Shout Out: Julian Carroll
Julian Carroll remembers clearly his first stint at public service.
The 78-year-old Carroll—a former Kentucky governor and current state senator—was elected president of his eighth-grade class. He went on to be elected president of the student body at his high school in Paducah then as governor of Kentucky Boys State as a junior in high school.
The affable politician entered the U.S. Air Force after graduating from the University of Kentucky, where he served as commanding general of the ROTC. After a brief stint in the Air Force, Carroll was faced with a decision: Enter politics or stay involved in his religious work.
He asked his wife’s first cousin—a Baptist minister—for advice.
“His advice: Run for public office because you will have multiple opportunities to express your faith and to help others,” Carroll recalls, “whereas if you are a minister, you will be limited most often to your congregations.”
Carroll was elected state representative for McCracken County, Ky., in 1961 and served as speaker of the state House of Representatives from 1968 until his election as lieutenant governor in 1971. In December 1974, Wendell Ford—the longtime leader of the state Democratic party—left the governor’s office to become a U.S. senator. Carroll ascended to the governorship and was elected in his own right, serving in that office until 1979.
After leaving the Governor’s Mansion, Carroll decided to stay in Frankfort. Two children had graduated from nearby Frankfort (Ky.) High School and were in college; a daughter, Elly, was born while Carroll was governor.
His roots to the community were strong, and the Paducah clients he represented as an attorney had work for him to do in Frankfort.
So Carroll stayed in the capital city.
A quarter century after leaving the governor’s office, Carroll was elected to the state senate representing Franklin, Anderson, Woodford and parts of Fayette counties in Kentucky.
He credits his success in politics to a number of factors, and offers tips on how to best serve the people who elected you.
“Always put the people first, rather than yourself,” said Carroll. “Always listen—always be ready to listen to good advice. Don’t ever be ashamed to hire people to work for you that are smarter than you are.”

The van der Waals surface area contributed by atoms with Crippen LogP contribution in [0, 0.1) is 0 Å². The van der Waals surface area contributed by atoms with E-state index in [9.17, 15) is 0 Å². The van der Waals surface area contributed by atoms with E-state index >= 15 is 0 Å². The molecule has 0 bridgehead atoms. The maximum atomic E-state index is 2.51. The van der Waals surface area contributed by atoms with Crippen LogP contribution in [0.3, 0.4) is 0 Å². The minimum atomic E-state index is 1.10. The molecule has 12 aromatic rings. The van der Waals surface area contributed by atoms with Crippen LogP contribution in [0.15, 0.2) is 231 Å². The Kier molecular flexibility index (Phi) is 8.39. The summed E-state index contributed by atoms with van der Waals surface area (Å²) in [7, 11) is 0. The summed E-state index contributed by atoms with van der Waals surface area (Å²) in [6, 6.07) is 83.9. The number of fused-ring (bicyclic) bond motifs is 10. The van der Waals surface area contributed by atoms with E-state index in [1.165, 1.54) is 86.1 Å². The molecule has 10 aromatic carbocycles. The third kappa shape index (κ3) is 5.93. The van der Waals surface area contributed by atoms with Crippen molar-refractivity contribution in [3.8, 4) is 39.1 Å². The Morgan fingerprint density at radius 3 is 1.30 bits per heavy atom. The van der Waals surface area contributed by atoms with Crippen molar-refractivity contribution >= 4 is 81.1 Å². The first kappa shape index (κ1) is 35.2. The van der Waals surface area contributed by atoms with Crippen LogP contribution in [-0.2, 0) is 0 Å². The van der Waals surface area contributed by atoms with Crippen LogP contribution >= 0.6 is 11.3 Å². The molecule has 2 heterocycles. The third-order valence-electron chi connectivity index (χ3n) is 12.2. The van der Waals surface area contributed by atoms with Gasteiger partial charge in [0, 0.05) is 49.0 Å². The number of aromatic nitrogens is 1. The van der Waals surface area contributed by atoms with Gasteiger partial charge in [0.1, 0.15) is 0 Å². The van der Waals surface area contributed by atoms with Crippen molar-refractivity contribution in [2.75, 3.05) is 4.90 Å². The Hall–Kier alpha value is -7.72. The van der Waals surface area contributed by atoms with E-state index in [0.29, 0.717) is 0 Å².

He said he’s had a number of employees through the year he considers to be “much smarter” than him. “That enabled me to do more things than I could with my own knowledge,” said Carroll.
He said state government is filled with dedicated employees who believe in what they’re doing.
“Public service is a calling,” he said. “The calling of public service is much more effective in local government because government, after all, is most effective when it’s closer to the people you serve.”
Carroll cites a number of people who’ve influenced him over the years, starting with a longtime friend in Paducah, Sam Sloan.
“He would always greet me, ‘Top of the morning to you, Julian,’” Carroll said. “I’ve always found that life is best lived if lived enthusiastically. He taught me a great lesson in my relationships with others just by simple greetings to me in the mornings.”
In politics, Carroll cites former Kentucky Gov. Bert T. Combs and former Vice President Hubert Humphrey, who he got to know personally. He also cites evangelist Billy Graham “and the way he loved people and the modesty with which he lived his life,” Carroll said.
Carroll believes there are people in each decade who influence individuals, but there’s one that stands out for him: his wife of 58 years, Charlann Carroll.
“My wife has been a stabilizing influence through the years and kept me from getting too highly regarded of myself,” he said.
Throughout his career, Carroll has always been concerned about the value and support for education. He introduced legislation during the Combs administration to create the community college system in Kentucky.
“You pay a severe penalty for failure to educate a child,” he said.
That penalty, he said, is illustrated by the high percentage of individuals in Kentucky prisons who never graduated from high school.
“That makes me gravely ill when I think about the lives we’ve lost and the dollars wasted,” he said. “Rather than being a supporter of our community, they are instead ones that we support as taxpayers.”
Carroll is currently recording an oral history project with the University of Kentucky, sharing insights from his public life.
To suggest a subject for Shout Out, e-mail Mary Branham.